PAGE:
Starch & Vegetables
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putting the ar back in starch”>putting the ‘ar’ back in starch
Unit One: Part 1 of 2
What it is
1. __plants__ store most of their energy as _starch_.
2. Through __photosynthesis_, plants convert energy into starches (like canned goods in a pantry) Interesting fact that won’t be found on the test: Throughout the night (when there is no sun to make energy from) plants convert the starch back into sugar. Smart little things. . .plants.
3. ___Amaranth___is a tiny seed. It has been cultivated for _5000_ years in Central America.
4. Interesting fact that might be on the test: The Aztecs used to pop this seed like popcorn AND they used to mix it with blood. . .
5. Jerusalem Artichoke is also known as __sunchoke__ and __sunroot_. Resembling a piece of __ginger___ this tuber has a _nutty__and ___sweet___flavour.
6. Though native to South America, this root is an important staple in Africa. __Cassava__ is either _sweet___ or __bitter_ and bitter cassava is poisonous unless it is cooked.
7. Corn is the _largest__ agricultural crop in the Americas and currently the __3rd __ largest human food crop worldwide (just behind wheat and rice). In the kitchen, corn can be found in __3__ different applications.
a) Corn’s __sugars_ are harvested to make sweeteners like corn _syrup__.
b) Corn’s __fats__ are harvested to make oils like corn_oil__.
c) Corn’s __endosperm___is dried and powdered to make starch called corn __starch__.
Interesting facts that might be on a test: The US leads the world in corn production (half of the world’s harvest) Most of this corn goes to feed animals. In the 1950’s, excavations for a new building in Mexico City uncovered pollen from the wild ancestor of corn, estimated to be 70,000 years old. On an ear of corn, the kernels always grow in an even number of rows. Baby corn is the immature ear of unpollinated corn. It was developed in Taiwan.
8. Millet is the seed from a __cereal__ grass that is cultivated in almost 1/3rd of the world’s __population__. Although it is bland in flavour, it lends itself well to other flavours.
9. Potato originates from the __Andes__ region of South America and has been cultivated for thousands of years. Most modern, commercial potatoes stem from a Chilean variety that was brought to Europe in the __1700’s___.
Potato Cooking Tip # 1 For better browning of roasted and oven-dried potatoes, refridgerate the whole potato for a day before cutting and cooking them. Chilling converts some of the starch in the potato to sugar and enhances browning.
Potato Cooking Tip # 2 To help potatoes retain firm texture in potato salads or during long cooking in a sauce or stew, first cook the potato at a fairly low temperature (130 F) for 20-30 minutes, then drain and let cool. This initial low-temperature cooking activates an enzyme in the potato’s cell walls that prevents the cells from weakening and making the potato mushy during long cooking. Precooking can also help keep mashed potatoes from becoming gluey because the potatoes firm up before the final cooking and mashing.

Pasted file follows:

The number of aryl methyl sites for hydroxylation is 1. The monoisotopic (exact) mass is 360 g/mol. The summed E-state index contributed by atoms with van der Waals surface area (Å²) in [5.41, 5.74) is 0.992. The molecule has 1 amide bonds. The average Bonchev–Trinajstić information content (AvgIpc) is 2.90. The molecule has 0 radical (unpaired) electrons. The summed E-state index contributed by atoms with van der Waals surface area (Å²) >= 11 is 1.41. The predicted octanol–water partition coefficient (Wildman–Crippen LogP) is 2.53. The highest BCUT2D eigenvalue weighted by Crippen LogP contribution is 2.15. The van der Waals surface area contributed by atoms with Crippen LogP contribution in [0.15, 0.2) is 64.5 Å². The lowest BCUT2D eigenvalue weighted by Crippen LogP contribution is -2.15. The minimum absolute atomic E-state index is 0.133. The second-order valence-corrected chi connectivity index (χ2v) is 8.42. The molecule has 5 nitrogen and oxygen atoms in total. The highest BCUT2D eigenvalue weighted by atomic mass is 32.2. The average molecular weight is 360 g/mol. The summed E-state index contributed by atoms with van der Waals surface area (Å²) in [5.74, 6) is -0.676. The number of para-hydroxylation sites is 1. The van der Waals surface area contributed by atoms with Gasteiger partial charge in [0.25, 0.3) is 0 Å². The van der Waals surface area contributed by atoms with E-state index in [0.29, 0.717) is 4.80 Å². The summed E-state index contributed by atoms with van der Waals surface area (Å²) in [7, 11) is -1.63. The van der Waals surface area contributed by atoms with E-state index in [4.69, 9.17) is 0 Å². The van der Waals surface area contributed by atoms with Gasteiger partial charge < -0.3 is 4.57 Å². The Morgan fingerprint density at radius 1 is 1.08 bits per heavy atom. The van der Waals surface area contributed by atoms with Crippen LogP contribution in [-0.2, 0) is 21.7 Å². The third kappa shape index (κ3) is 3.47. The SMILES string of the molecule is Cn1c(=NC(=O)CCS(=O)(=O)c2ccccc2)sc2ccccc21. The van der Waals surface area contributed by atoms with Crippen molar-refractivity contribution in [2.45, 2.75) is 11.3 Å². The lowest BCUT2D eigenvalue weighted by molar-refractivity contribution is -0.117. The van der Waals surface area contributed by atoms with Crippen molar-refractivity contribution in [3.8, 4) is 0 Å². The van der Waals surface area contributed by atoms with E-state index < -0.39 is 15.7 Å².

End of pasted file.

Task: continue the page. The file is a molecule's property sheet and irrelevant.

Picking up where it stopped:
10. Pasta is made from __wheat__ therefore it is not a naturally occurring starch. It is made by mixing __flour___ with __egg___, _water__ then _kneaded_, and __cut__ into shapes.
Water Matters * If you cook pasta with hard water, consider adjusting its pH to make the pasta less skicky. Hard or alkaline, water contains minerals such as calcium and magnesium. Pasta cooked in hard rather than soft water becomes stickier because the mineral ions accelerate the protein breakdown and the softening of starch at the pasta surface. To adjust the pH, add acid (i.e. lemon juice).
Starch Worksheet Part 2 of 2
Related to spinach, beets and swiss chard, this grain is gluten free and has all 8 essential amino acids. Whole grain quinoa cooks completely in about 15 minutes and can be added to stews, soups, stir-fries and salads to add bulk, flavor and nutrients. It can also be eaten as an alternative to oatmeal.
Rice provides more than one fifth of the calories consumed worldwide by humans. There are many varieties of rice; for many purposes the main distinction is between long and medium grain rice. The grains of long grain rice (high amylose) tend to remain intact after cooking; medium grain rice (high amylopectin) becomes more sticky. Medium grain rice is used for sweet dishes, and for risotto and many Spanish dishes.
Wild rice comes from a group of grasses that grow in shallow water in small lakes and slow flowing streams; often only flowering head of wild rice rises above the water. Wild rice has a smoky, nutty flavor and is a favorite in soups, breads or pilafs.
Usually, boiled, fried, or baked Sweet Potatoes are rich in complex carbohydrates, dietary fiber, beta carotene (a vitamin A equivalent nutrient), vitamin C, and vitamin B6
Wheat grain is a staple food used to make flour for leavened, flat and steamed breads; cookies, cakes, breakfast cereal, pasta, juice, noodles and couscous; and for fermentation to make beer, alcohol and vodka.
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